But apparently that dog’s breakfast was palatable enough for Judge Cannon. On Saturday, she announced her “preliminary intent to appoint a special master in this case,” ordering prosecutors to file a public response by Tuesday to the request for a special master. She also ordered them to file under seal a “more detailed Receipt for Property specifying all property seized” and a “particularized notice indicating the status of Defendant’s review of the seized property, including any filter review conducted by the privilege review team and any dissemination of materials beyond the privilege review team.”

On Wednesday, she’ll hold a hearing on the motion for special master, responding with significantly greater alacrity to the non-emergency request than Trump’s legal team did to the actual warrant, which is now three weeks old.

In response, Juan Antonio Gonzalez, United States Attorney for the Southern District of Florida, and Jay I. Bratt, Chief of the Counterintelligence and Export Control Section of the DOJ National Security Division, entered their appearance this morning in a filing which appears to indicate that the documents have already been reviewed in-house and disseminated to the relevant investigators.

“Although the government will provide the Court more detail in its forthcoming supplemental filing, the government notes that, before the Court issued its Preliminary Order, and in accordance with the judicially authorized search warrant’s provisions, the Privilege Review Team (as described in paragraphs 81-84 of the search warrant affidavit) identified a limited set of materials that potentially contain attorney-client privileged information, completed its review of those materials, and is in the process of following the procedures set forth in paragraph 84 of the search warrant affidavit to address potential privilege disputes, if any,” Gonzalez wrote, alluding to the government’s compliance with the parameters of the warrant issued on August 5 by Judge Reinhart.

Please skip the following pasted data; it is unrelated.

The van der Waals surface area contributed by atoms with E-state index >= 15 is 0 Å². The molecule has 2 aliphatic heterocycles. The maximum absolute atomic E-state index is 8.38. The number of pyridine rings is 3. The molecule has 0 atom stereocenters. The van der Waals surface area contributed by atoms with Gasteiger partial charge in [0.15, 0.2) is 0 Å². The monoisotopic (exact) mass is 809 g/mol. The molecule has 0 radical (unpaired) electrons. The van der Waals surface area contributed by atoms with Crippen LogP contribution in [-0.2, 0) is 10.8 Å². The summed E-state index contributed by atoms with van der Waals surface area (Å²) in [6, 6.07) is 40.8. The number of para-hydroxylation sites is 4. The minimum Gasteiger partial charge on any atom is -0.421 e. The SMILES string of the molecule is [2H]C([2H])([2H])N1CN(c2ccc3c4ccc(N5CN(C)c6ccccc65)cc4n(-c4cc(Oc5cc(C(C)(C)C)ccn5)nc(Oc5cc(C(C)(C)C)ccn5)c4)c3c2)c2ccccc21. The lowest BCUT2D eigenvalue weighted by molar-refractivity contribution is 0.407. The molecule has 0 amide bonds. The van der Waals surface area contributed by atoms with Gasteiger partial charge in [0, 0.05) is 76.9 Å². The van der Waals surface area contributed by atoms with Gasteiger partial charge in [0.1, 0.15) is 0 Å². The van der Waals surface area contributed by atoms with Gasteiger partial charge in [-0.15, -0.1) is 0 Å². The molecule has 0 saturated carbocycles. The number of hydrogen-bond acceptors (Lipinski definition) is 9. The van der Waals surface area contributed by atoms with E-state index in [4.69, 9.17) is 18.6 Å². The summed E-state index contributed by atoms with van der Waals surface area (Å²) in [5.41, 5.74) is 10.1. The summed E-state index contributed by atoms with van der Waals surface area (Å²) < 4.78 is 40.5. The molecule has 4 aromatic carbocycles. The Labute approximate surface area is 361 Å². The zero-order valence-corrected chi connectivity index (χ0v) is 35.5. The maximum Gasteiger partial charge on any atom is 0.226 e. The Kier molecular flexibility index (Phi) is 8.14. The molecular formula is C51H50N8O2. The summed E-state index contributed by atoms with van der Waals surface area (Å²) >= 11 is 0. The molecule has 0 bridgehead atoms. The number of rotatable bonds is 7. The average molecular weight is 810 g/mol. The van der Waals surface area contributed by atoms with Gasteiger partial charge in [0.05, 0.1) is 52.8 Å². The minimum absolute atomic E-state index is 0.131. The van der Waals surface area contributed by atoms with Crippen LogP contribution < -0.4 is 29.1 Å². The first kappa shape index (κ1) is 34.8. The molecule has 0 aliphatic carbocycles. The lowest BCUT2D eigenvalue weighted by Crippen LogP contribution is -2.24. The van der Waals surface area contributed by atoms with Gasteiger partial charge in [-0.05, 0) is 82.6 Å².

And while prosecutors aren’t saying whether they’ll object to the appointment of a special master, they did include a pointed reference to the multiple layers of review already undertaken, both by the Department’s in-house Privilege Review Team to weed out attorney-client communications, and by the Office of the Director of National Intelligence to assess any fallout from Trump keeping highly classified documents in the pool shed.

So now there are two courts in the same District adjudicating the validity of the same search warrant and the documents seized under it. Oh, Florida, you hot, hot mess.

Trump v. United States [Docket via Court Listener]
United States v. Sealed Search Warrant [Docket via Court Listener]

Liz Dye lives in Baltimore where she writes about law and politics.